Whenever you have a collection of data files that came from several different sources, there is the possibility that some of the files are duplicates of one another. For example, you might have sound loops that came with several different products (GarageBand, Soundtrack, etc) and there is some overlap between these. If you wanted to save disk space by clearing out the duplicates, the first thing you would need to do is identify which files are duplicates of each other. This is not always easy since the filenames are often unrelated.

(There is a previous hint that supplies a script for deleting duplicate sound loops, but that script relied upon lists of the duplicates having previously been prepared. There's also a hint on finding and removing iTunes duplicates via a Perl script.)

Today's hint supplies a script that will search for duplicate files in specified folders, and output a list of the files that are duplicates of each other. (i.e. it is something that will produce the lists that were used in the first previous hint.)
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A script to locate the package that created a given file UNIX
Sometimes one needs to know what package a given file belongs to. Such information is contained in Archive.bom files that are added under the /Library/Recepits directory every time a package is installed. However, it's impractical to scan this folder for all Archive.bom files.

The findutils tool locate can be used to perform the task of mapping files to packages in a much more convenient way. It's enough to build a databse containing the required information in a format that locate is able to use, and then point locate to such database.

The database will contain a tab-separated list of file/package names; to produce such list we use find to obtain the list of all Archive.bom files, lsbom to list their contents, and a bit of bash magic to paste the file and package name. Once we have the list, we just need to sort it and to front-code it (using the frcode tool, from findutils).
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Track file changes to help with system recovery UNIX
With the recent advent of a possible Mac OS X virus (or trojan, depending on who you ask) many OS X users are wondering how safe they really are. Those "infected" by the so called virus are currently clueless as to what the virus has really done. Luckily, UNIX has a tool that may help find it.

The du command (disk usage) is capable of printing out a list of all the files on your Mac. Redirecting its output, you basically have a giant log of all of your files at any given time. If you do this on a regular basis, and compare the old with the new, you suddenly can see what has changed (ie: where is a virus?).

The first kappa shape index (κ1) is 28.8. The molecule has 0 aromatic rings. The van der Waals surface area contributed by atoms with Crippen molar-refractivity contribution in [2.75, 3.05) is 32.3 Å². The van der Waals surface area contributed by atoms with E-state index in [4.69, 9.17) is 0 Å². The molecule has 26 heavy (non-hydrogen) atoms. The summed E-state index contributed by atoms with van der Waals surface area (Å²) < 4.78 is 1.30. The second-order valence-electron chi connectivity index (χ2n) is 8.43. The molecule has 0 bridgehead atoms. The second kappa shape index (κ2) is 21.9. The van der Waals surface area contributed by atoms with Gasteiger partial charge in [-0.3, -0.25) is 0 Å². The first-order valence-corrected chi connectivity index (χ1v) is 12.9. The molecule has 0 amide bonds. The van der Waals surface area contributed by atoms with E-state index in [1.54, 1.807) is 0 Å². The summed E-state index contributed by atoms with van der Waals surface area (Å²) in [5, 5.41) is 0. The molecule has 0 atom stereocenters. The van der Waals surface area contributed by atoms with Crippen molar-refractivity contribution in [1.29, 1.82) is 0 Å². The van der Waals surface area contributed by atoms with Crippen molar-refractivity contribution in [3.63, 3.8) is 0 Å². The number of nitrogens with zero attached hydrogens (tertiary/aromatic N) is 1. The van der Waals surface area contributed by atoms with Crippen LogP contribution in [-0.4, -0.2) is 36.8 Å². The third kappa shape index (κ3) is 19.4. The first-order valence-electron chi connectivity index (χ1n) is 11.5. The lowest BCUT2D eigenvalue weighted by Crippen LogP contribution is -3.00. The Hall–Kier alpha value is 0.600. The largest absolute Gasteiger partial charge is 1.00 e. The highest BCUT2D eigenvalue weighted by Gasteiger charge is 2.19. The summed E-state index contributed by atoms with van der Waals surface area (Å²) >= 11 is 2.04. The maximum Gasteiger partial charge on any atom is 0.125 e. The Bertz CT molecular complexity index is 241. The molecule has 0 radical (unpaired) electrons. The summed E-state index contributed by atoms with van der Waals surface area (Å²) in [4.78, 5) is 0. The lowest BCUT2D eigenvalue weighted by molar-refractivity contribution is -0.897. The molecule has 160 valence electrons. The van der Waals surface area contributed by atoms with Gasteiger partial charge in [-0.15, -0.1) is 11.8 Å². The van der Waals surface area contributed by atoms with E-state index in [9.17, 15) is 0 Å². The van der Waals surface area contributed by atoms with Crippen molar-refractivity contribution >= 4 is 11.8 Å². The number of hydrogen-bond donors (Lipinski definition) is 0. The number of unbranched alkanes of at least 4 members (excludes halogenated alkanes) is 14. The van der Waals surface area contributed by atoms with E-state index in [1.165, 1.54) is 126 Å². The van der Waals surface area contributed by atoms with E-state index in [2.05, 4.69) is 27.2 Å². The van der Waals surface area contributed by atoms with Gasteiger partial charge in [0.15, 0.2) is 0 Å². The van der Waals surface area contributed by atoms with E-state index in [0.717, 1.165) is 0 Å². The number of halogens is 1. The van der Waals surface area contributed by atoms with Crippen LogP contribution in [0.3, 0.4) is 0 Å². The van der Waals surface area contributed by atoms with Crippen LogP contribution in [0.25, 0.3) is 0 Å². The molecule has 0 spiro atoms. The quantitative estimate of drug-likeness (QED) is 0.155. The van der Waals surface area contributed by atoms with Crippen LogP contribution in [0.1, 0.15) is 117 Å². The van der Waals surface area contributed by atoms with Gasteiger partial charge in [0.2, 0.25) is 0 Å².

So, do this, I whipped up a little shell script. Note that I am not great with scripts, but I have tested this, and it works for me (on at least 10.4). Make a script called duscript.sh, and save it in your Home directory. This is the script:
#!/bin/sh
cd /

du > ~/duLog-`date +%Y%m%d` &
Make sure to make the file executable by typing chmod +x duscript.sh. Then, add the file to cron. I used CronniX to do this.

In CronniX, choose File: Open System Crontab. Then, click the New button in the main window. Click the Expert tab. In the below textboxes, set it to run however often you want. I have mine to run every day, at 6 PM. For Day, Day of Week, and Month, I have it set to *, and for hour, 18. You can set it to run however often you want. Then click the Browse button and select your script.

That should do it for you. The script will run in the background on your specified terms, and it will give you logs to work with if (heaven forbid) you need to clean up from a virus.

[robg adds: While this works, it will generate very large files. In a test on my G5, I wound up with a file that was nearly 20MB in size and took about 15 minutes to execute. Comparing two such files won't be very pleasant, even using FileMerge or diff.

However, given the recent activities in the malware/trojan area, I think that discussing ways to track changes to your system is an important one. Read the rest of the hint for my thoughts on one alternative method of tracking such changes...
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10.4: Use Transmit with X11 emacs UNIX
Tiger only hintHaving spent €39 on TextMate and a similar amount on Transmit, I felt quite happy with my development environment. However, once an emacs user, always an emacs user (and it doesn't help that TextMate has mediocre python support, either).